Paul's perspective reveals a sense of fictive kinship with all humankind—"on behalf of whom Christ died." Idolaters who do not yet profess faith in Christ are to be regarded as brothers and sisters too, fellow-members of the family of humans God created and seeks to restore in Christ. That is a dimension of their identity about which the knowledgeable needed to be set straight, in view of their resistance to his earlier instruction proscribing idolatry for all Christ-believers. They have apparently failed to properly calculate the destruction such "know-it-all" behavior will bring both upon themselves, and upon their polytheist neighbors, whom they are instead to learn (to know how) to love as they do themselves.

The impaired are to be treated differently than fellow Christ-believers, those "being named" brother and sister. Rather than being judged, polytheists are to be gained by behavior consistent with the confession of Christ-faith. That involves not eating any food known to be set apart to idols. It involves not insulting the "mistaken" beliefs of the impaired, but learning how to develop speech and behavior calculated to implicitly undermine them. The knowledgeable are to relate to the impaired on terms that will communicate the "knowledge" of Christ to them, which means they must not live in a way that can be mistaken to deny their confession of the One."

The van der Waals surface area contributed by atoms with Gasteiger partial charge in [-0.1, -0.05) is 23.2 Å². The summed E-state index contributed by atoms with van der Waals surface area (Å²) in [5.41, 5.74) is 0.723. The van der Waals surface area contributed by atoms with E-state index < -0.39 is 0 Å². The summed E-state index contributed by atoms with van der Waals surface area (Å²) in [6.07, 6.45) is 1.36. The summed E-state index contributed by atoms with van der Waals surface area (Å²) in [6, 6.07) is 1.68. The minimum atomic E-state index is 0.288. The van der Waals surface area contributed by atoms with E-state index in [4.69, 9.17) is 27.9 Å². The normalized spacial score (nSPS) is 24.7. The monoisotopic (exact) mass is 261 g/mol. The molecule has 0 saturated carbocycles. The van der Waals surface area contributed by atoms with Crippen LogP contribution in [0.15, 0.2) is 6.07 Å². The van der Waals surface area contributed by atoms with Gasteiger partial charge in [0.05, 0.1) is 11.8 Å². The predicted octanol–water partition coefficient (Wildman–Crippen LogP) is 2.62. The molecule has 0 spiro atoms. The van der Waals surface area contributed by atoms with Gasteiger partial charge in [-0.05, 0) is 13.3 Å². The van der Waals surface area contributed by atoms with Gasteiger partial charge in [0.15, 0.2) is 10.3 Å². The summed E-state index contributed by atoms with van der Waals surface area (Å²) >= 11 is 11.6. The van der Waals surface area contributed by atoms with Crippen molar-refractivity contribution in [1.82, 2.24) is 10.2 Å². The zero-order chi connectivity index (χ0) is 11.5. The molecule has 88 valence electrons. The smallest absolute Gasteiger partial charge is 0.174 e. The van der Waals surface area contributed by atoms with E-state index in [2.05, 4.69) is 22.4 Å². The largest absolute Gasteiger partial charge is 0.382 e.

Paul's message to the church, in regard to pagans, to unbelievers, to polytheists, was basically - "Fragile: Handle With Care." This is evident not only in the Corinthian epistles, but in other epistles addressed to converted pagans.